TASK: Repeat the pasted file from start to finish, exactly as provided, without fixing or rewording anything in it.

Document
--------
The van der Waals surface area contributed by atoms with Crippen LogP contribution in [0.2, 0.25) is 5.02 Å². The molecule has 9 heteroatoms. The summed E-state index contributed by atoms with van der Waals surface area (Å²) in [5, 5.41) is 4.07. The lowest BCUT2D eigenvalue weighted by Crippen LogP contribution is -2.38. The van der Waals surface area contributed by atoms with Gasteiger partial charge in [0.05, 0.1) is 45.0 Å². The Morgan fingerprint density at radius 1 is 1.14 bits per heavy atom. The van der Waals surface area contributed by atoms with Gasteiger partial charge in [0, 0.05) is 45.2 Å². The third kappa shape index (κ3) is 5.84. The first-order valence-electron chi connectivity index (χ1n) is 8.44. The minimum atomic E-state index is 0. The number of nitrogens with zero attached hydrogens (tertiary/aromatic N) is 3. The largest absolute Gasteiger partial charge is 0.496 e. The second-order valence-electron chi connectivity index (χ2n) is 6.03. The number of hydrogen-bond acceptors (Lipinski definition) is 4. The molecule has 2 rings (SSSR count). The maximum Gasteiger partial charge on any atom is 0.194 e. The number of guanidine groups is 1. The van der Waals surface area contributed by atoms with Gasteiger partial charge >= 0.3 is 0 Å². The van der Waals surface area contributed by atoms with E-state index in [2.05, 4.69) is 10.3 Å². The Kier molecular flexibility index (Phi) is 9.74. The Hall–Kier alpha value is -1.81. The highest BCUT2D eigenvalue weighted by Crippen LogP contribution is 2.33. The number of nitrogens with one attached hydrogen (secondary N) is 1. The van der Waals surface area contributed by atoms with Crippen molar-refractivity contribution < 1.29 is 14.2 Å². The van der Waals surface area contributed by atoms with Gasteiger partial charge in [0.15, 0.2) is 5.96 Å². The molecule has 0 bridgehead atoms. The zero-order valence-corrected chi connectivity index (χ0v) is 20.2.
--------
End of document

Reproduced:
The van der Waals surface area contributed by atoms with Crippen LogP contribution in [0.2, 0.25) is 5.02 Å². The molecule has 9 heteroatoms. The summed E-state index contributed by atoms with van der Waals surface area (Å²) in [5, 5.41) is 4.07. The lowest BCUT2D eigenvalue weighted by Crippen LogP contribution is -2.38. The van der Waals surface area contributed by atoms with Gasteiger partial charge in [0.05, 0.1) is 45.0 Å². The Morgan fingerprint density at radius 1 is 1.14 bits per heavy atom. The van der Waals surface area contributed by atoms with Gasteiger partial charge in [0, 0.05) is 45.2 Å². The third kappa shape index (κ3) is 5.84. The first-order valence-electron chi connectivity index (χ1n) is 8.44. The minimum atomic E-state index is 0. The number of nitrogens with zero attached hydrogens (tertiary/aromatic N) is 3. The largest absolute Gasteiger partial charge is 0.496 e. The second-order valence-electron chi connectivity index (χ2n) is 6.03. The number of hydrogen-bond acceptors (Lipinski definition) is 4. The molecule has 2 rings (SSSR count). The maximum Gasteiger partial charge on any atom is 0.194 e. The number of guanidine groups is 1. The van der Waals surface area contributed by atoms with Gasteiger partial charge >= 0.3 is 0 Å². The van der Waals surface area contributed by atoms with E-state index in [2.05, 4.69) is 10.3 Å². The Kier molecular flexibility index (Phi) is 9.74. The Hall–Kier alpha value is -1.81. The highest BCUT2D eigenvalue weighted by Crippen LogP contribution is 2.33. The number of nitrogens with one attached hydrogen (secondary N) is 1. The van der Waals surface area contributed by atoms with Crippen molar-refractivity contribution < 1.29 is 14.2 Å². The van der Waals surface area contributed by atoms with Gasteiger partial charge in [0.15, 0.2) is 5.96 Å². The molecule has 0 bridgehead atoms. The zero-order valence-corrected chi connectivity index (χ0v) is 20.2.